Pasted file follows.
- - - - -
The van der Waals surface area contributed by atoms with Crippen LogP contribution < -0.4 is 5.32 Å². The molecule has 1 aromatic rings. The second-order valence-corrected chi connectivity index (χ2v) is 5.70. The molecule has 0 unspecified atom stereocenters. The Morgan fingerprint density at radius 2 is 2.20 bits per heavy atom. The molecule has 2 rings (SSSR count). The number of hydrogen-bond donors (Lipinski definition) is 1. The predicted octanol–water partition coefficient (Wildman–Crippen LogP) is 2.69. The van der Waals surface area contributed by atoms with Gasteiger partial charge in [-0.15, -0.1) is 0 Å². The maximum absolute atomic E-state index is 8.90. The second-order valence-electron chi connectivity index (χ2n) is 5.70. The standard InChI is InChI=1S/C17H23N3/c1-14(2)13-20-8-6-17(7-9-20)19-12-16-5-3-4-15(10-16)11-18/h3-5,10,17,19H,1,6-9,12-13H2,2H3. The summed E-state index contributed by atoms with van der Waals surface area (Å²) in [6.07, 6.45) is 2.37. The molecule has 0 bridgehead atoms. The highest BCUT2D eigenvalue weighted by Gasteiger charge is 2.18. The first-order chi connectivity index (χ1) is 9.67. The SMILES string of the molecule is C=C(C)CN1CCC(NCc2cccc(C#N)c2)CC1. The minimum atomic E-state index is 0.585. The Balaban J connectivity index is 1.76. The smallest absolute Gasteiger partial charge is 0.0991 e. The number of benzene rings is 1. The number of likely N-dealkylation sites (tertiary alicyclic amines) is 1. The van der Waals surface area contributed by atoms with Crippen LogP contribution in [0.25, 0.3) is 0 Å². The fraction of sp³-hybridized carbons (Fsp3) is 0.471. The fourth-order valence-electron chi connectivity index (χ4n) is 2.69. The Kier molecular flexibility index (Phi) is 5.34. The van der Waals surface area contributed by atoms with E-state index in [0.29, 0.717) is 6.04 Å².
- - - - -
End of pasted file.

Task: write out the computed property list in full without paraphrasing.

The van der Waals surface area contributed by atoms with Crippen LogP contribution < -0.4 is 5.32 Å². The molecule has 1 aromatic rings. The second-order valence-corrected chi connectivity index (χ2v) is 5.70. The molecule has 0 unspecified atom stereocenters. The Morgan fingerprint density at radius 2 is 2.20 bits per heavy atom. The molecule has 2 rings (SSSR count). The number of hydrogen-bond donors (Lipinski definition) is 1. The predicted octanol–water partition coefficient (Wildman–Crippen LogP) is 2.69. The van der Waals surface area contributed by atoms with Gasteiger partial charge in [-0.15, -0.1) is 0 Å². The maximum absolute atomic E-state index is 8.90. The second-order valence-electron chi connectivity index (χ2n) is 5.70. The standard InChI is InChI=1S/C17H23N3/c1-14(2)13-20-8-6-17(7-9-20)19-12-16-5-3-4-15(10-16)11-18/h3-5,10,17,19H,1,6-9,12-13H2,2H3. The summed E-state index contributed by atoms with van der Waals surface area (Å²) in [6.07, 6.45) is 2.37. The molecule has 0 bridgehead atoms. The highest BCUT2D eigenvalue weighted by Gasteiger charge is 2.18. The first-order chi connectivity index (χ1) is 9.67. The SMILES string of the molecule is C=C(C)CN1CCC(NCc2cccc(C#N)c2)CC1. The minimum atomic E-state index is 0.585. The Balaban J connectivity index is 1.76. The smallest absolute Gasteiger partial charge is 0.0991 e. The number of benzene rings is 1. The number of likely N-dealkylation sites (tertiary alicyclic amines) is 1. The van der Waals surface area contributed by atoms with Crippen LogP contribution in [0.25, 0.3) is 0 Å². The fraction of sp³-hybridized carbons (Fsp3) is 0.471. The fourth-order valence-electron chi connectivity index (χ4n) is 2.69. The Kier molecular flexibility index (Phi) is 5.34. The van der Waals surface area contributed by atoms with E-state index in [0.29, 0.717) is 6.04 Å².